Lieutenant Picciotti testified that as he was speaking with Defendant, he “pretty quickly smelled an odor of burnt marijuana either coming from the person and/or from the open door of the vehicle.” (Doc. 28, p. 16). He also observed that a sandwich bag with the corners removed fell onto the ground as Defendant was folding his jeans. (Id.). Based on his training and experience, clear plastic sandwich bags with the corners removed are a common tool of drug distribution. (Id. at p. 17). Lieutenant Picciotti commented to Defendant on the missing “bag bottoms, ” which he identified as having fallen out of Defendant's pants and as being observed in the car door. (Gov't Ex. 1, Picciotti, 0:30-42). Defendant responded with the question, “Bag bottoms?” (Gov't Ex. 1, Picciotti, 0:30-32). Lieutenant Picciotti next inquired whether Defendant “used the marijuana, ” informing Defendant that he smelled “a little bit of burnt marijuana.” (Gov't Ex. 1, Picciotti 1:04-06, 1:09-11). Defendant admitted that he does smoke a little bit. (Gov't Ex. 1, Picciotti, 1:08-10). Defendant also admitted that he had smoked marijuana but not at that location as they had just arrived to visit with one of the downstairs residents. (Gov't Ex. 1, Picciotti, 1:10-20). During this exchange, the other officers can be seen looking in and around the car with their flashlights. (Gov't Ex. 1, Busby, 0:01-36; Exum, 0:01-36). One of the officers also runs a check on Defendant's name for any outstanding warrants. (Gov't Ex. 1, Exum, 0:48 -1:04).

         It is unclear from the body camera footage which officer requested permission to search Defendant's car, or even if a law enforcement officer affirmatively posed the question. However, Defendant can be heard saying at one point, “You're welcome to do whatever you want to do.” (Gov't Ex. 1, Picciotti, 0:42-43). The officers then conducted a physical search of Defendant, his father, and the vehicle. No. drugs were found on either individual or in the car. (Doc. 28, p. 45).

         The interaction between law enforcement and Defendant did not conclude once the officers completed the search of the car, though. Lieutenant Picciotti continued to detain Defendant so that he could investigate whether Defendant was truthfully reporting that he was visiting another resident. (Doc. 28, p. 19). Apparently, the downstairs resident denied that Defendant was visiting him and instead claimed that Defendant lived in an upstairs apartment. (Id. at p. 19, 21, 47; Gov't Ex. 1, Exum, 3:17-28). Lieutenant Picciotti confirmed through his testimony that during this time, neither Defendant nor his father were free to leave. (Id. at p. 20, 47). Picciotti justified the continued detention based on the presence of alleged drug packaging material, the odor of marijuana, and the inconsistent statements concerning whether Defendant was visiting a resident of the property or whether he resided at the property. (Id.).

         Lieutenant Picciotti returned to the car to pursue additional information regarding why Defendant and his father were on the property. He stated that he was “trying to, at this point through my arrest, dispel anything dealing with what I'm dealing with under the violation of Georgia Controlled Substance Act. Where it could be originating from, what areas of the home have you accessed through either consent or illegally? Could a crime have occurred other than a BGCS, say like a burglary.” (Id. at p. 23, 48). He wanted to know what other reason the pair may have “to be there if you haven't visited the person you were telling me you were there to see.” (Id. at p. 23).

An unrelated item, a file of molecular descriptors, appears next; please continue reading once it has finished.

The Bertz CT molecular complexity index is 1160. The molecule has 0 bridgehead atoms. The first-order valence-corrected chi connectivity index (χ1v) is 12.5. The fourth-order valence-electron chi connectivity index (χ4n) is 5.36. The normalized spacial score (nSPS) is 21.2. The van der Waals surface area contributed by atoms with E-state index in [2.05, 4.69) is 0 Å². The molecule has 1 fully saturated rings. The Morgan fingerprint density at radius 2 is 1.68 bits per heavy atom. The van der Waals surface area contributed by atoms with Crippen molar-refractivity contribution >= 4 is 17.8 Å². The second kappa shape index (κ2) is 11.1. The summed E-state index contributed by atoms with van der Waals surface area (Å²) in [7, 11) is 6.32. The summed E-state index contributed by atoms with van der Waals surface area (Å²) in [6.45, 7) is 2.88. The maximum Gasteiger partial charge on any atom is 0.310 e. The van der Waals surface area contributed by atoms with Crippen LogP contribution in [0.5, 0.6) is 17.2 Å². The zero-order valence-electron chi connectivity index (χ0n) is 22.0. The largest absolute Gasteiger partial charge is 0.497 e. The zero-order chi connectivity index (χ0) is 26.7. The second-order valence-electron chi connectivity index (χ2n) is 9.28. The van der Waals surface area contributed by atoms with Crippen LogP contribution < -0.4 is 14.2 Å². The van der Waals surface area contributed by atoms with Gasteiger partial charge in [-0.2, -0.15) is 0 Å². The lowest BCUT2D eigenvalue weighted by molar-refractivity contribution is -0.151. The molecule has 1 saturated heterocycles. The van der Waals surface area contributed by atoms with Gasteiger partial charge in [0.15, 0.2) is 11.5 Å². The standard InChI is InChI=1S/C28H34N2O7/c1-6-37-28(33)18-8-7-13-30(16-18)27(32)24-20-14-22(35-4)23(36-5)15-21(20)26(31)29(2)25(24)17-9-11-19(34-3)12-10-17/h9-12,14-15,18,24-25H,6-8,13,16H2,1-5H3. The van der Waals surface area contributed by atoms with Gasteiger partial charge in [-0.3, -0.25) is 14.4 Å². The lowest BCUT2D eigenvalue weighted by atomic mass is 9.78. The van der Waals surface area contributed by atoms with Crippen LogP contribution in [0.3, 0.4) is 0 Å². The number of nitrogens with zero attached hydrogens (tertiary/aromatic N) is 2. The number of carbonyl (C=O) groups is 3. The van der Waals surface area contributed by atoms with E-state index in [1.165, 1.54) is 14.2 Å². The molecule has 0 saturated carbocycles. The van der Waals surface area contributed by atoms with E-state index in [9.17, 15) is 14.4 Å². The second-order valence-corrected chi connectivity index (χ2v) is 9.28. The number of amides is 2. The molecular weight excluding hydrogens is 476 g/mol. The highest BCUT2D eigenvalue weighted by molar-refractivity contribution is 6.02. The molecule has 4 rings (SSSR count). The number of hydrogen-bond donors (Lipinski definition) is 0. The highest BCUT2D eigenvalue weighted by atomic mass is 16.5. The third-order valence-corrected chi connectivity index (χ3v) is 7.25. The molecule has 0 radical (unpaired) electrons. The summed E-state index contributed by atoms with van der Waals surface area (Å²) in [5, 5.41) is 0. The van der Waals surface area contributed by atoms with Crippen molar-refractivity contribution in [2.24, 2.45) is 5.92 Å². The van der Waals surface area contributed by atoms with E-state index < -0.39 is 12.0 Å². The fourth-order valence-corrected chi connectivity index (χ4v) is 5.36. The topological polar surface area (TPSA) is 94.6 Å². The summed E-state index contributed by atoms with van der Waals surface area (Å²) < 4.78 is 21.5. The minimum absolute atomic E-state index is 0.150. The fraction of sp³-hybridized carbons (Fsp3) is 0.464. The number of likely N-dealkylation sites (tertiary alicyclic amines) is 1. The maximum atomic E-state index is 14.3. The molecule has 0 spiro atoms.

Lieutenant Picciotti then noticed that Defendant's father was carrying a set of keys on his belt. (Id. at p. 21). He inquired whether any of the keys would fit any of the doors to the residence. (Id. at p. 22). None of Mr. Hall's keys fit any lock. (Id. at p. 49; Gov't Ex. 1, Exum, 7:09-28). Picciotti then returned to the car where he noticed another set of keys on the seat of the car, which Defendant identified as his father's maintenance keys for the building. (Id. at p. 24-25; Gov't Ex. 1, Busby, 9:30-45). Picciotti took the keys from the car, claiming that the keys “were recovered in the car under the consent search of the car.” (Id. at p. 25).

         Lieutenant Picciotti used the second set of keys to unlock the front door and to enter the building. (Id. at p. 24, 50; Gov't Ex. 1, Busby, 9:58-10:06; Exum, 9:40-10:00). He called “hello” as he started up the stairs from the ground floor to the upstairs apartment. (Id. at p. 25, 50; Gov't Ex. 1, Busby, 10:06-07; Exum, 10:01). Picciotti met another resident of the unit at the top of the stairs, where there was a secondary door. (Id. at p. 25, Gov't Ex. 1, Exum, 10:07-10:29). The man confirmed that he thought Defendant did live in the unit. (Doc. 28, p. 51-52; Gov't Ex. 1, Exum, 10:50-54). He permitted Lieutenant Picciotti to enter the residence so that Picciotti could also speak with another man who lived there and look around the common areas. (Gov't Ex. 1, Exum, 11:30-48). The man, Robert Brown, explained that he, Defendant, and one other person shared the kitchen area but that each had his own locked room. (Gov't Ex. 1, Exum, 11:48-12:07).

         Brown pointed out which door belonged to Defendant. (Govt' Ex. 1, Exum, 12:50-13:16). Lieutenant Picciotti testified that he heard a dog in the room identified as Defendant's and that he also could detect the odor of marijuana emanating from the room. (Doc. 28, p. 28). Lieutenant Picciotti then took the keys that had been used to open the front door and successfully tried ...